Canon HDVFirst up, even though this is a thread about Canon HDV, let me point you to some great reviews of the latest consumer (happy-home-snapper like you and I) HDV cameras over at Camcorderinfo.com.
They found the Canon HV20 ($1,000 to $1,100) out-performed the Sony HDR-HC7 ($1,060 to $1,170), the Panasonic HDC-SD1 ($1,070 to $1,160), and the dearest in the category JVC's Everio GZ-HD7 ($1,520 to $1,700). The Canon and Sony record to tape and use HDV MPEG-2 compression. The Panasonic uses AVCHD, an MPEG-4 based option and stores video on SD cards. The Everio records on a 60GB hard drive with both AVCHD and a new kind of MPEG-2.
Camcorderinfo says that the Canon HV20 has an advantage over the Panasonic and JVC because it uses tried and true HDV MPEG-2 compression and their tests showed that HDV remains the best consumer HD format. They found that both the Canon and Sony scored higher than the others in the comparisons. In the lab, they say Canon and Sony produced very similar results - both displayed sharper images with less noise than the Panasonic and JVC.
Canon HDV Crispness
But they were, like me, very impressed with the crispness of the HV20's image (most notable in close-up shots). The Sony wasn't quite so sharp. Followed by the Panasonic. The JVC came in last between the four even though it's the dearest. Interestingly they found the Canon performed well in low light and I've found that too although I've read reviews elsewhere where they say it sucks in low light.
Below this, I'm going to post some footage I shot in a Chateau in a low light situation. You be the judge. I shot it on Automatic too. But not in the 24p mode that apparently more than doubles the light-gathering ability of its imager. This is the much-touted Cine Mode which gives the Canon HV20 an edge over the others. It makes for a softer more filmic look - the contrasts are toned down.
Summing up: Camcorderinfo found that Sony has a wide range of options in the manual control arena but the Canon and JVC get the focusing down better.
The Sony HDR-HC7 was most feature-packed but absence of a focus assist feature was a liability. Cam Control multifunction dial was not as easy to use as its predecessors Cam Control rings.
The Panasonic HDC-SD1 is too specialized, though it is good for close quarters shooting, situations that demand silent operation, or a rock-solid optical image stabilizer. There's no headphone jack and no accessory shoe. It also records AVCHD video which in their opinion is not a threat to HDV.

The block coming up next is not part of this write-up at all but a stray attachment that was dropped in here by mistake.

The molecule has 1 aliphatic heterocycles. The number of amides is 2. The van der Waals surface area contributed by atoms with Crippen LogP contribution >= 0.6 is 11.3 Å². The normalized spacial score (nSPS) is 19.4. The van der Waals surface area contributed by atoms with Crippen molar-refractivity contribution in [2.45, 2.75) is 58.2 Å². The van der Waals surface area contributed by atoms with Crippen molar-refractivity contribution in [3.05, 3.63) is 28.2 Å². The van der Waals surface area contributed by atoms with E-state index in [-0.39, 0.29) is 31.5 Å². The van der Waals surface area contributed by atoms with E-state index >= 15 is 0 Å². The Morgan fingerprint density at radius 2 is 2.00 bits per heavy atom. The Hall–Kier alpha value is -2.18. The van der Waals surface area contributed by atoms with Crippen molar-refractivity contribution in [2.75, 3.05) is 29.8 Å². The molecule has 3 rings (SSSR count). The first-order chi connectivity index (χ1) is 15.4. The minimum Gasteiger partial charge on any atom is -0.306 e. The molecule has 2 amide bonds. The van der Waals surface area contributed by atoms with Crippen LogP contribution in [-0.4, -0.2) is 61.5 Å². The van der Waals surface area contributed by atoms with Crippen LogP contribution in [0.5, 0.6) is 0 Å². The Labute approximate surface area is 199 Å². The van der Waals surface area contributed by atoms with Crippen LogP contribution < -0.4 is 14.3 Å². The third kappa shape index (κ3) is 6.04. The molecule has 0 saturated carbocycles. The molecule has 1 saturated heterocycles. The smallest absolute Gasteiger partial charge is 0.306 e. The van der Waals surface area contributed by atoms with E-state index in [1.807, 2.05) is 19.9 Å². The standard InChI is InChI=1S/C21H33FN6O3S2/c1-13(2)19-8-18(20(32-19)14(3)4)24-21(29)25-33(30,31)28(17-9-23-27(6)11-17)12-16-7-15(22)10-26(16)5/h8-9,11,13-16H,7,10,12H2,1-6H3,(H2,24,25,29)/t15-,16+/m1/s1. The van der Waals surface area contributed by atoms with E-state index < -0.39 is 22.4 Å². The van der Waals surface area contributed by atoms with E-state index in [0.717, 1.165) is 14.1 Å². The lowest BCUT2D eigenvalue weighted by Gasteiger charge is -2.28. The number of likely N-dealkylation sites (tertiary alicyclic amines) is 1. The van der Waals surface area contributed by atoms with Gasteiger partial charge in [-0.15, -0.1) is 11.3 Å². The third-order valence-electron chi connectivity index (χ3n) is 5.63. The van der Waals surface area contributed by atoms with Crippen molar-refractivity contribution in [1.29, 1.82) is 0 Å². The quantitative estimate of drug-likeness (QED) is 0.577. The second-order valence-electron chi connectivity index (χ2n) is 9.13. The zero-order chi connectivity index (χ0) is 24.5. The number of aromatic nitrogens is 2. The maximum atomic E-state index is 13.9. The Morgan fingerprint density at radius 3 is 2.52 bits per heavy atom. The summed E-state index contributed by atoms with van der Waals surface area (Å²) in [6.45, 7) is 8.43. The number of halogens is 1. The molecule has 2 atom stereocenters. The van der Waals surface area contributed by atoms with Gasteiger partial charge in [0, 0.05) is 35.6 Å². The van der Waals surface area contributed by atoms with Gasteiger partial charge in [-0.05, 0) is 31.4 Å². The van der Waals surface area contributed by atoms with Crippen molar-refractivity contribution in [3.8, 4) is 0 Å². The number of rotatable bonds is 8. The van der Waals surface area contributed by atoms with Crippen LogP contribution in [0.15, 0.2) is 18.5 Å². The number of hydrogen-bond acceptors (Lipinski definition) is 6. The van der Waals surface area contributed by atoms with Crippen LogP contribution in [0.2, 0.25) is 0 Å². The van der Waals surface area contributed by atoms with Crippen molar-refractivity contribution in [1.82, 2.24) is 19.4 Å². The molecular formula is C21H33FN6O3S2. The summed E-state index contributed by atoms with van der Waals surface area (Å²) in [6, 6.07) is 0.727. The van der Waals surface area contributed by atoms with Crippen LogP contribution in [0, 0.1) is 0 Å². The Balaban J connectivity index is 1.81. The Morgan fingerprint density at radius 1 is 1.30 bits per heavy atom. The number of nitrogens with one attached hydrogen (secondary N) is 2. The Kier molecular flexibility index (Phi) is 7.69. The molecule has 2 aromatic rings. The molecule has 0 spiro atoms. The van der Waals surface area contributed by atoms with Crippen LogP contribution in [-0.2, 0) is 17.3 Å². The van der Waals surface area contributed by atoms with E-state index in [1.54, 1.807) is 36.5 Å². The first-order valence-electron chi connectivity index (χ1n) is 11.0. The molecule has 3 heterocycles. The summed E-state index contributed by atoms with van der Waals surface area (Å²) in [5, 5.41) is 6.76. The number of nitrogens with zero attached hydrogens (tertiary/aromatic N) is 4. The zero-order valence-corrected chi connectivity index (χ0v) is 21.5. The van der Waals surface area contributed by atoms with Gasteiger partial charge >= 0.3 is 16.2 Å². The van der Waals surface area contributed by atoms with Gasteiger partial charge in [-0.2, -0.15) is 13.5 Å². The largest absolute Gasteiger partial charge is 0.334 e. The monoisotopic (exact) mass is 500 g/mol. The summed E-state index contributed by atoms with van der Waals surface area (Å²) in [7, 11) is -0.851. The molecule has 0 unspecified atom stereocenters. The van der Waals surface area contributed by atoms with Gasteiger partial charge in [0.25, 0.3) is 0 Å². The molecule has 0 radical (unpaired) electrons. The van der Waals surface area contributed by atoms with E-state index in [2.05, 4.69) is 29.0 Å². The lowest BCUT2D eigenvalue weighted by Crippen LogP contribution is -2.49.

The JVC GZ-HD7 had great handling with neat controls like a focus ring and dedicated buttons for image control. It lacks a headphone jack or any means of monitoring and adjusting audio levels. The biggest bummer with the HD7, however, was video performance: it just doesn't cut it.
Canon HDV - Best performer
They found that although the Canon HV20 had cheap-feeling construction and an awful zoom lever it was the best performer for the price (around $1000).
I agree with that - the Canon construction is a bit on the Mickey Mouse side - I'd hate to drop it. And the Zoom Control sucks but I try not to zoom too much anyway. In fact I keep exorting the YouTube crowd to super-glue your zoom control Dude - nothing looks as cheesy as zooming in and out all over the place.
One thing they don't mention above is what Editing and Compression to use with Canon HDV - and the others for that matter. I've been trying all sorts of Codecs but I keep coming back to Quicktime's H264. The footage below was edited on iMovie (I have Final Cut Pro Studio but I find iMovie very easy) and compressed on H264, "Best" Quality, Single Pass encode at a size of 640×480 - anything bigger and the file is enormous. Yes I know that size is not 16:9 ratio but it doesn't matter to YouTube and the other video-sharing sites as they just automatically letterbox it. Canon HDV - way to go. Check out the Canon HV20 interactive site here.